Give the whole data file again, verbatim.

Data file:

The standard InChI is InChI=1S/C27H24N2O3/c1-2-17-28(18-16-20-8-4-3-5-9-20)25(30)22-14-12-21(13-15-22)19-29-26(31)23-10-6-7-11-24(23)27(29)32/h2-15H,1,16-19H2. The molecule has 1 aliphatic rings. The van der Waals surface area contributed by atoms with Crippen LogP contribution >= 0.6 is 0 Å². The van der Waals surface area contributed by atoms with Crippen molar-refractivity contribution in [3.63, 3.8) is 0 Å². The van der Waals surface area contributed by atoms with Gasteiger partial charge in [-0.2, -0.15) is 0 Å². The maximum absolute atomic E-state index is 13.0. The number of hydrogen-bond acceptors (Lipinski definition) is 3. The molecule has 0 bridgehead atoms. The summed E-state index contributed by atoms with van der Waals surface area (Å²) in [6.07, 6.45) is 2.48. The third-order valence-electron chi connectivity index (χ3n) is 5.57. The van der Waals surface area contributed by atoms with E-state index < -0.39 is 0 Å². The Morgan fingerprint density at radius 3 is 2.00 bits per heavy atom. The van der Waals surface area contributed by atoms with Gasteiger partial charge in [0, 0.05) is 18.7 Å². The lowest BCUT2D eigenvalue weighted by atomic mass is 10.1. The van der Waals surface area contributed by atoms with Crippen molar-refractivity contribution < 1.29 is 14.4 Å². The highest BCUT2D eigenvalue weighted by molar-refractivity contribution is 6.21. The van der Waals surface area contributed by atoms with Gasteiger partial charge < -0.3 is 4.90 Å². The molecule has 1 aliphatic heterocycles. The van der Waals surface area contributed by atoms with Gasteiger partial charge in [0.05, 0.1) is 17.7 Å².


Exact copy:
The standard InChI is InChI=1S/C27H24N2O3/c1-2-17-28(18-16-20-8-4-3-5-9-20)25(30)22-14-12-21(13-15-22)19-29-26(31)23-10-6-7-11-24(23)27(29)32/h2-15H,1,16-19H2. The molecule has 1 aliphatic rings. The van der Waals surface area contributed by atoms with Crippen LogP contribution >= 0.6 is 0 Å². The van der Waals surface area contributed by atoms with Crippen molar-refractivity contribution in [3.63, 3.8) is 0 Å². The van der Waals surface area contributed by atoms with Gasteiger partial charge in [-0.2, -0.15) is 0 Å². The maximum absolute atomic E-state index is 13.0. The number of hydrogen-bond acceptors (Lipinski definition) is 3. The molecule has 0 bridgehead atoms. The summed E-state index contributed by atoms with van der Waals surface area (Å²) in [6.07, 6.45) is 2.48. The third-order valence-electron chi connectivity index (χ3n) is 5.57. The van der Waals surface area contributed by atoms with E-state index < -0.39 is 0 Å². The Morgan fingerprint density at radius 3 is 2.00 bits per heavy atom. The van der Waals surface area contributed by atoms with Gasteiger partial charge in [0, 0.05) is 18.7 Å². The lowest BCUT2D eigenvalue weighted by atomic mass is 10.1. The van der Waals surface area contributed by atoms with Crippen molar-refractivity contribution < 1.29 is 14.4 Å². The highest BCUT2D eigenvalue weighted by molar-refractivity contribution is 6.21. The van der Waals surface area contributed by atoms with Gasteiger partial charge < -0.3 is 4.90 Å². The molecule has 1 aliphatic heterocycles. The van der Waals surface area contributed by atoms with Gasteiger partial charge in [0.05, 0.1) is 17.7 Å².